For debugging purposes, the source can also be specified as random with an additional integer maxrandom value also specified. In this case, the scale factor should be floating point value between 0.0 and 1.0. Each time ablation is performed, two random numbers are generated for each grid cell. The first is a random value between 0.0 and 1.0. The second is a random integer between 1 and maxrandom. If the first random # < scale, then the second random integer is the decrement value for the cell. Thus scale is effectively the fraction of grid cells whose corner point values are decremented.
Here is an example of commands that will couple ablation to surface reaction statistics to modulate ablation of a set of implicit surfaces. These lines are taken from the examples/ablation/in.ablation.3d.reactions input script:
surf_collide 1 diffuse 300.0 1.0 surf_react 2 prob air.surf
compute 10 react/isurf/grid all 2 fix 10 ave/grid all 1 100 100 c_10* dump 10 grid all 100 tmp.grid id c_101
global surfs implicit fix ablate ablate all 100 2.0 c_101 # could be f_10 read_isurf all 20 20 20 binary.21x21x21 99.5 ablate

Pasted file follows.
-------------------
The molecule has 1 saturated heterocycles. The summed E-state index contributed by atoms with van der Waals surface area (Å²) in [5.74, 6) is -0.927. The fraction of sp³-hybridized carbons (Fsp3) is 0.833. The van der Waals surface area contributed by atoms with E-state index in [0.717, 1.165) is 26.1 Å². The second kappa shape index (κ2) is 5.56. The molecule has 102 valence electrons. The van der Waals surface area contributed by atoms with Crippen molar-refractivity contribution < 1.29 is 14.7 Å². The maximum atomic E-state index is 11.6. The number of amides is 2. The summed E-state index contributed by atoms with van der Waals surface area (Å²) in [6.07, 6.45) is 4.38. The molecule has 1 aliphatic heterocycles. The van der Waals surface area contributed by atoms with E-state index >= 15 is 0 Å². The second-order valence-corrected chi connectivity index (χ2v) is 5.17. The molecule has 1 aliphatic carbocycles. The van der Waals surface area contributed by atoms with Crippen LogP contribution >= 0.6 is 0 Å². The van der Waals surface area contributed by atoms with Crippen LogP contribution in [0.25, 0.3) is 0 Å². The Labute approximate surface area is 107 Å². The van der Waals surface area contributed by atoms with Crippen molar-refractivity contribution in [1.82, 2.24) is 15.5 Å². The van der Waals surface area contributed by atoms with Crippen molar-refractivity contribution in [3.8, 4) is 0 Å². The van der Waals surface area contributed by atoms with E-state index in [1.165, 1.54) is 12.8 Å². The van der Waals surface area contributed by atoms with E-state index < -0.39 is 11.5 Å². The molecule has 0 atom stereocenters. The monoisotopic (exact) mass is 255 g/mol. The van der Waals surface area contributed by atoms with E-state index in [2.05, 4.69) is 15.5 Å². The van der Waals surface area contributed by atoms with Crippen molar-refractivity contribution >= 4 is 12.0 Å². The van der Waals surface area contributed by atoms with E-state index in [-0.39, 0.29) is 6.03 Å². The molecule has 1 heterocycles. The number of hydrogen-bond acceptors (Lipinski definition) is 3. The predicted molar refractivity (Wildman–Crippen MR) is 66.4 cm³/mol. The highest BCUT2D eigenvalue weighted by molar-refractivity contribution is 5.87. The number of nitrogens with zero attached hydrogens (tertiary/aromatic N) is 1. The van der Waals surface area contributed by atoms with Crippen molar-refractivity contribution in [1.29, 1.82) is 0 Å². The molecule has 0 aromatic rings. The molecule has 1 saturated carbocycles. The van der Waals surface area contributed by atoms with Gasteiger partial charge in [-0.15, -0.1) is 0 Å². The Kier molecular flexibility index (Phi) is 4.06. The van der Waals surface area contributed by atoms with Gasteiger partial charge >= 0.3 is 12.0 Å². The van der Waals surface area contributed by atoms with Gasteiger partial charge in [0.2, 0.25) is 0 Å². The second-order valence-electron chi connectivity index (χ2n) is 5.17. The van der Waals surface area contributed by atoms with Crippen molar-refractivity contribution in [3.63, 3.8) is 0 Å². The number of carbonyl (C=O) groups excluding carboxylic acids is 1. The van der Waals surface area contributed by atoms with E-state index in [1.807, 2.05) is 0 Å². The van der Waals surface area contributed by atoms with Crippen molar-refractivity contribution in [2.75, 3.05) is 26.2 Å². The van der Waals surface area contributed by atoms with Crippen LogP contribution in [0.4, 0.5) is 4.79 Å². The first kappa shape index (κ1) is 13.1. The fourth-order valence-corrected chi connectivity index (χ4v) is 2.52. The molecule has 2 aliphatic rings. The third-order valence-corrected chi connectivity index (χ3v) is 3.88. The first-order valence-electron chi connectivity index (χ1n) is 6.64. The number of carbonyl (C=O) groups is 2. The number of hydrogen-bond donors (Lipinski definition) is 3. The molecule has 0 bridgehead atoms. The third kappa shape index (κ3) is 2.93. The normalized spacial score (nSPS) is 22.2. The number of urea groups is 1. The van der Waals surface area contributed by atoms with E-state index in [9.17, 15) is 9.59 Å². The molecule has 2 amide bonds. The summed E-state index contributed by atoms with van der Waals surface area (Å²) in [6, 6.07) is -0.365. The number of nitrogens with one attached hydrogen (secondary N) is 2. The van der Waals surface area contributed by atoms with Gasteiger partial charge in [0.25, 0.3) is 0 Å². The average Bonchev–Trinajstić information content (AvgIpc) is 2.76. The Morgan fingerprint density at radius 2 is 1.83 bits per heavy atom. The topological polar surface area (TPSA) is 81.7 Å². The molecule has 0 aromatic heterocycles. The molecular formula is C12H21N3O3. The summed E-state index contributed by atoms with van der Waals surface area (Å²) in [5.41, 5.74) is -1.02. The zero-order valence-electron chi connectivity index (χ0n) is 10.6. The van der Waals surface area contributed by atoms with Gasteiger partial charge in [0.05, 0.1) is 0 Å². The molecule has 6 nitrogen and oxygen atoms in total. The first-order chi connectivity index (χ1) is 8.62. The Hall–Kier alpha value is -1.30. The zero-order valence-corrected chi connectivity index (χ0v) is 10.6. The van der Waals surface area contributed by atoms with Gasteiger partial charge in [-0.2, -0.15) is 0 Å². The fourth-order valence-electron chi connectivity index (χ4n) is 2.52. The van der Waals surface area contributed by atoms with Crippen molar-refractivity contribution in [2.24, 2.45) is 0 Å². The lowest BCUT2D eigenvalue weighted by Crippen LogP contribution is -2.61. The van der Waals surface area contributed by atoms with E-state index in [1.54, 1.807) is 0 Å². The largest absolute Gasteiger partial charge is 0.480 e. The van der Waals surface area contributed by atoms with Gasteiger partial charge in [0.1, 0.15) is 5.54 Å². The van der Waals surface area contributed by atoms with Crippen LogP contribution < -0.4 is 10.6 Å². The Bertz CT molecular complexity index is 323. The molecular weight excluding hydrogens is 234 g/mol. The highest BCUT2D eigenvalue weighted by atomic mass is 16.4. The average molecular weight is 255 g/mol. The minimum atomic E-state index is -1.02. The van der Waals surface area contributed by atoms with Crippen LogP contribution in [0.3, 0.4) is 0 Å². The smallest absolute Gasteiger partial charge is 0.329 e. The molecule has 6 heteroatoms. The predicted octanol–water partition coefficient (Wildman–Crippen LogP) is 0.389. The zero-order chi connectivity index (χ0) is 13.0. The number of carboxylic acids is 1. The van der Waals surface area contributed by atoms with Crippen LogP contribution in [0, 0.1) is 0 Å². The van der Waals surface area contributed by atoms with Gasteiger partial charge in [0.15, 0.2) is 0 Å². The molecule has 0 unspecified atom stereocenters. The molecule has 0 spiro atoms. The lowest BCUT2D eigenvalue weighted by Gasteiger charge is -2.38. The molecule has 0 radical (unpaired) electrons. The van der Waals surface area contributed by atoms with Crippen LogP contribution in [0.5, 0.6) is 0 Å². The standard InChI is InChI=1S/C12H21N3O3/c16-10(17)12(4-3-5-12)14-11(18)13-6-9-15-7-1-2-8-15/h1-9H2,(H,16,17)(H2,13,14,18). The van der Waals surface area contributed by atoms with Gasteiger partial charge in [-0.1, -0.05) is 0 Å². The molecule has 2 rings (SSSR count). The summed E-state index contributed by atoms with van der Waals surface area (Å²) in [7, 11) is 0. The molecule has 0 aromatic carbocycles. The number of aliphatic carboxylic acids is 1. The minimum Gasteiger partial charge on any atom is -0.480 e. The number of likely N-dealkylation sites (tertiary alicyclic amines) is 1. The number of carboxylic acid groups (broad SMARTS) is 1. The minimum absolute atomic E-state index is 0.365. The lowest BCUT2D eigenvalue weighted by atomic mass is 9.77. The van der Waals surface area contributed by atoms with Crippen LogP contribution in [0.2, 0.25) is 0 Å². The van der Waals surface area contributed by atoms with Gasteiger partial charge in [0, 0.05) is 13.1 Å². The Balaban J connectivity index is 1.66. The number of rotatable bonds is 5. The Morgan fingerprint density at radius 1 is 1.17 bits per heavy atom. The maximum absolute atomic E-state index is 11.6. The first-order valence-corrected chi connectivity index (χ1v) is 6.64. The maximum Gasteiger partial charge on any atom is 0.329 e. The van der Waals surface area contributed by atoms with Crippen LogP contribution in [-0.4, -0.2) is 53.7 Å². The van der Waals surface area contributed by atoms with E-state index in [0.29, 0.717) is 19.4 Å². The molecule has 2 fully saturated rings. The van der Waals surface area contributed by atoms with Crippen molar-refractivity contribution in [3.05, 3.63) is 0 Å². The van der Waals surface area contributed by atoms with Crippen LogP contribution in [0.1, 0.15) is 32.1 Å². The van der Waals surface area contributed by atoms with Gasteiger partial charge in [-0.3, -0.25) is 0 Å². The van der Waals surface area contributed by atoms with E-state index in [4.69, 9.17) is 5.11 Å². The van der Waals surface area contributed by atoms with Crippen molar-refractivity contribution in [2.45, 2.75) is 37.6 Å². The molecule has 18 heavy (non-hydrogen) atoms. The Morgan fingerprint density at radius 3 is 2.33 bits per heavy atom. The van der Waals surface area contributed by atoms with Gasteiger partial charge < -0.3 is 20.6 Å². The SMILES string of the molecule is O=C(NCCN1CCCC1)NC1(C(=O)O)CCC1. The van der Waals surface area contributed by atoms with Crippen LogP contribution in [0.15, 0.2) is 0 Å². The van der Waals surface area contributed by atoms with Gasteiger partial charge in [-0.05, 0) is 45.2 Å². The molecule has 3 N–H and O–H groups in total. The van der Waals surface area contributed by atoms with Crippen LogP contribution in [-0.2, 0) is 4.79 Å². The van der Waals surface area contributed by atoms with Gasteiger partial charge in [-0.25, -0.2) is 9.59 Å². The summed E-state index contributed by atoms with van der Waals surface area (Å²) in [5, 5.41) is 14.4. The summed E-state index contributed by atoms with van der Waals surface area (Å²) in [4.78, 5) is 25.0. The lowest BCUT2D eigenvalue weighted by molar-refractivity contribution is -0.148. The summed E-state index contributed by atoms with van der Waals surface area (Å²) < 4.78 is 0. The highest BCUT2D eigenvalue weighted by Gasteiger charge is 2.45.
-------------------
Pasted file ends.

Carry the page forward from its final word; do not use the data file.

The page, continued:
surf_modify all collide 1 react 2
The order of these commands matter, so here is the explanation.
The surf_modify command must come after the read_isurf command, because surfaces must exist before assigning collision and reaction models to them. The fix ablate command must come before the read_isurf command, since it uses the ID of the fix ablate command as an argument to create implicit surfaces. The fix ablate command takes a compute or fix as an argument, in this case the ID of the compute react/isurf/grid command. This is to specify what calculation drives the ablation. In this case, it is the compute react/isurf/grid command (or could be the fix ave/grid command) which tallies counts of surface reactions for implicit triangles in each grid cell. The compute react/isurf/grid react/isurf/grid command requires the ID of a surface reaction model, so that it knows the list of possible reactions to tally. In this case the reaction is set by the surf_react command, which must therefore comes near the beginning of this list of commands.
As explained on the read_isurf doc page, the marching cubes (3d) or marching squares (2d) algorithm is used to convert a set of grid corner point values to a set of implicit triangles in each grid cell which represent the current surface of porous material which is undergoing dynamic ablation. This uses a threshold value, defined by the read_isurf command, to set the boundary between solid material and void.
The ablation operation decrements the corner point values of each grid cell containing porous material. The marching cubes or squares algorithm is re-invoked on the new corner point values to create a new set of implicit surfaces, which effectively recess due to the decrement produced byt the ablative source factor.